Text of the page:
World Championship: interview with Carlsen

9/19/2013 – The Russian Internet TV channel Chess TV has recorded two interview for the upcoming World Championship match. We start with the challenger, Norwegian GM Magnus Carlsen, who speaks very frankly about his talents, his weaknesses, preparation and chances – and also reveals to the interviewer which animal he would (definitely) like to be if he were not a human. Like to guess?

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Interview with Carlsen prior to his match with Anand, 2013

Uploaded on 18 September 2013. Interview with the highest rated chess player in the world, challenger for the world championship Magnus Carlsen from Norway, taken after 8th Tal Memorial in Moscow. Most of the questions regard his upcoming (November 2013) match with World Champion Vishy Anand. The interview is conducted in a modern format, with the questions not spoken by the interviewer but shown as text during the entire answer. In our screen grabs below you can read them in the yellow banners.

I give lots of interviews, and I think often the answers are not that similar, since what I answer depends a lot on my mood on that day and whatever thoughts pop into my head. Sometimes there will be some interesting questions asked, and sometimes not. And then I have people who do repair work, to make it more consistent.

I think it’s going to be indeed something special, something unusual, for me and hopefully for the chess world as well. But at the same time it is important to remember that the game is still the same, and as for preparation and everything I don’t think I should change too much, because evidently something seems to be working, most of the time.

I guess my choices often depend on my mood. I try to be emotionally a little distant from what I do, but at the same time fight hard and really care about results and so on. But it’s not always that easy.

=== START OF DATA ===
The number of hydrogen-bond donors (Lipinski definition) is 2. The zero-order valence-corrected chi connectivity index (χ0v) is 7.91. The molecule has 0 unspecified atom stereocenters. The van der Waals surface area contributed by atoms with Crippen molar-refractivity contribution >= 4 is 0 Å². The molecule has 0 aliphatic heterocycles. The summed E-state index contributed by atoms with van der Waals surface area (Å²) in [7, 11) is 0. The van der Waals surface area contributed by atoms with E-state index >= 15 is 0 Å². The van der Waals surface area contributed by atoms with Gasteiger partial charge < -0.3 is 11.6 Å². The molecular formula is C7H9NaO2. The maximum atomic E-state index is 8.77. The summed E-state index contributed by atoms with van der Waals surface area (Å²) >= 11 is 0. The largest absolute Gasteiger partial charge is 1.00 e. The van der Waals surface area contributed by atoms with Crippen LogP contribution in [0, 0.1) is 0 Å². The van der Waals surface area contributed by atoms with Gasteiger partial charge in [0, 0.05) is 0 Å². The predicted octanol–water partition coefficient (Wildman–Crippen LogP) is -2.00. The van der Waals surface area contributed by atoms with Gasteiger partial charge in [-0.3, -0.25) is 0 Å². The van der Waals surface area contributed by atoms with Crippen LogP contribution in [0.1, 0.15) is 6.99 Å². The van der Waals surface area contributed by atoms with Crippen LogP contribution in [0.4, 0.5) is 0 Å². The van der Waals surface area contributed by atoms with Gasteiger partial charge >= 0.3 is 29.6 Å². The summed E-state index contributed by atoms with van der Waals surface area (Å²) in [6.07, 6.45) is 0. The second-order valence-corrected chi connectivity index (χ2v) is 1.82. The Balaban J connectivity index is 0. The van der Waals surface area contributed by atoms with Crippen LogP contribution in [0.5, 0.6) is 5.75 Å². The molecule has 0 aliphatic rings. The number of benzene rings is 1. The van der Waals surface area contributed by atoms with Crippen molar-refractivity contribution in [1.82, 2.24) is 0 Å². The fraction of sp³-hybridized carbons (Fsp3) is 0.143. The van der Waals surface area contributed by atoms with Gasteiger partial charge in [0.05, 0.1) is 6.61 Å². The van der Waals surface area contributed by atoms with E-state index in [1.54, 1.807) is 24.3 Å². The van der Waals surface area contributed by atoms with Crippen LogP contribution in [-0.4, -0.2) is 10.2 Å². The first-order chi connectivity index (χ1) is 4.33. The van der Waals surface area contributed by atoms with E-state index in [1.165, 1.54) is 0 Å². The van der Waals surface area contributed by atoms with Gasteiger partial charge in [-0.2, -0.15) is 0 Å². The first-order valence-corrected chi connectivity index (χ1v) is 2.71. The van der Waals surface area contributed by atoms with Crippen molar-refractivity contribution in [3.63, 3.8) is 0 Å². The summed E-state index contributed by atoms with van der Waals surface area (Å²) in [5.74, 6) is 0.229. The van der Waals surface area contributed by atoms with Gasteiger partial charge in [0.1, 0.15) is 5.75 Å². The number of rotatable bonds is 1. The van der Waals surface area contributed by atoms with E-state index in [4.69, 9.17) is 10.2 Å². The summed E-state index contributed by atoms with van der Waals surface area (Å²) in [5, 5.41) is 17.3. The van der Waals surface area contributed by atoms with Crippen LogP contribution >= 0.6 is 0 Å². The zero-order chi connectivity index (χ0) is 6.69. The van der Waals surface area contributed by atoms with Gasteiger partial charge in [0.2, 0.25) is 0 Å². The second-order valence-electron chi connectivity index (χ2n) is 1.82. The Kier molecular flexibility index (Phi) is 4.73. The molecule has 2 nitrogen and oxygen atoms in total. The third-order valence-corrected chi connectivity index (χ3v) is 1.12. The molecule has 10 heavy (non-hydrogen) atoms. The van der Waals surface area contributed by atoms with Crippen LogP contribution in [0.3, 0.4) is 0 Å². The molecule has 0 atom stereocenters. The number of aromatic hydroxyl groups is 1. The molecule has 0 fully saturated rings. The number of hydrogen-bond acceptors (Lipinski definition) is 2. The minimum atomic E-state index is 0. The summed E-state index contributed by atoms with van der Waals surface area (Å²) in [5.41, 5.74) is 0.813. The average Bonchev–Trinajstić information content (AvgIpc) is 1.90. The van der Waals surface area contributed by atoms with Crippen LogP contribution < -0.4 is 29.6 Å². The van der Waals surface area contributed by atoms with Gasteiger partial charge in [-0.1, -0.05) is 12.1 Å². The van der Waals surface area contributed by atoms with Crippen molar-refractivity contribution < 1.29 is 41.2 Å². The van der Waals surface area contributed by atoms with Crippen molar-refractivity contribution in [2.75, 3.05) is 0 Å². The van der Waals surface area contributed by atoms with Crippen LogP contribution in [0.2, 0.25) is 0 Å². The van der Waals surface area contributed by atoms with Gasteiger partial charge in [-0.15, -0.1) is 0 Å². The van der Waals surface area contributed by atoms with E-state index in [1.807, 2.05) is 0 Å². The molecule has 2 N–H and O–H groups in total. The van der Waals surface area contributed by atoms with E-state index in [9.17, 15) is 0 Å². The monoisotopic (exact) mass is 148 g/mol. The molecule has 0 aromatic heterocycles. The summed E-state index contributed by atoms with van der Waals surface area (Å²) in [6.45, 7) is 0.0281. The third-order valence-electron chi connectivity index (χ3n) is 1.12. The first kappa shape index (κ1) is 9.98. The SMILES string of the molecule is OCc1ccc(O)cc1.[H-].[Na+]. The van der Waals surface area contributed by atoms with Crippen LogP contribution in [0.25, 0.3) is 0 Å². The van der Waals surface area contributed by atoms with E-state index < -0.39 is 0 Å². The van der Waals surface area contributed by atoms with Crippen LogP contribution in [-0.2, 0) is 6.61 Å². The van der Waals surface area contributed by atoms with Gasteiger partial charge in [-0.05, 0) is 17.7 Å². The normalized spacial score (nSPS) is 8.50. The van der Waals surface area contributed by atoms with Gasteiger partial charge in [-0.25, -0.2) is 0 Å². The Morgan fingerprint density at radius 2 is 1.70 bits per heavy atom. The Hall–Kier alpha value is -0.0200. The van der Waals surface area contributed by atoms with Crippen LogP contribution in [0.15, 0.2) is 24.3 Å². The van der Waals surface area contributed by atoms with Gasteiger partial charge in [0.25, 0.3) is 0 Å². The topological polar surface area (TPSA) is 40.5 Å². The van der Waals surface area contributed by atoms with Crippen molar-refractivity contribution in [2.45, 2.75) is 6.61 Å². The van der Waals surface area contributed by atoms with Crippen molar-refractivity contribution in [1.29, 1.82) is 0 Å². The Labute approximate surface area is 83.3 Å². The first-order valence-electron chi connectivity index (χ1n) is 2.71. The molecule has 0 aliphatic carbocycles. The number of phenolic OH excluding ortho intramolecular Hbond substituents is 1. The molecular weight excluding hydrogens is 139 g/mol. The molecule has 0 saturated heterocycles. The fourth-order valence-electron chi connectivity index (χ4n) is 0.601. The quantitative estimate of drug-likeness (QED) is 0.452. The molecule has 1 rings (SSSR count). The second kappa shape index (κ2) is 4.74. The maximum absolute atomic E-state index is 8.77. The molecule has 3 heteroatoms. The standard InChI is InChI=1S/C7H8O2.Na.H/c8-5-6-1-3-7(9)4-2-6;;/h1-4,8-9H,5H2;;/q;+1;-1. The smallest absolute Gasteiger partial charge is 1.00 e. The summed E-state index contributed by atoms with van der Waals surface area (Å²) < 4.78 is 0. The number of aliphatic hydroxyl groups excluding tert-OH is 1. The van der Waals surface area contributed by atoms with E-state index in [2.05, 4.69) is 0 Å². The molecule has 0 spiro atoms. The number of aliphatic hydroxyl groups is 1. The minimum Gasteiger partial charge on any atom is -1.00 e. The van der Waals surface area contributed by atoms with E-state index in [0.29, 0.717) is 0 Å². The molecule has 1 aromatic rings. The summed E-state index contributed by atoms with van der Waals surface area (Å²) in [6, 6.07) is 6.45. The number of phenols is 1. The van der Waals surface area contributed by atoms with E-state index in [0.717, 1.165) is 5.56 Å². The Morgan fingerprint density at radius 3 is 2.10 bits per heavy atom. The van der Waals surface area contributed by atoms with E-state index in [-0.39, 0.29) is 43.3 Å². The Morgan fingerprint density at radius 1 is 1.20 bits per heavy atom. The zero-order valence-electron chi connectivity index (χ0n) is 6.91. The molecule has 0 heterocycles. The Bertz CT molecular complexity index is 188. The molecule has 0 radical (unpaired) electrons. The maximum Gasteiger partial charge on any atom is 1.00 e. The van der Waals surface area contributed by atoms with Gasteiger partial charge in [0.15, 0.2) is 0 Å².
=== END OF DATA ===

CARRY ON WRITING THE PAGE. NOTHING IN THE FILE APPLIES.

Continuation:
At the time it was definitely true that I didn't particularly want to be a part of the Championship cycle. This time in the Candidates I really wanted to play and really wanted to win. So it was a little bit different. I think that the World Championship is not that different from other tournaments, apart for the fact that people spend more time preparing for it. Still I believe that to some extent the achievement of winning more or less every tournament is a greater one than being world champion.

Probably to some extent. But at the same time it is also important to focus on myself. I cannot change the way I play completely because of my opponent. It's better to try and force him to adapt to my style rather than to adapt to his – if that makes sense.

There are different approaches. As you see in [the Tal Memorial] when I beat both Kramnik and Anand the approach was to play something unexpected that I haven't really played before, not necessarily to get a big advantage but to get some playable positions. And in both games I succeeded in getting positions that were playable – against Anand even slightly better – and definitely not comfortable for my opponent. I think that Anand and others are so strong in the opening that it might not make sense for me with my skillset to try and beat him in the opening. I will certainly prepare some surprises and try to outfox him in a way, but I don't think it is very realistic that I can try to beat him in the opening. That's not where my strength is.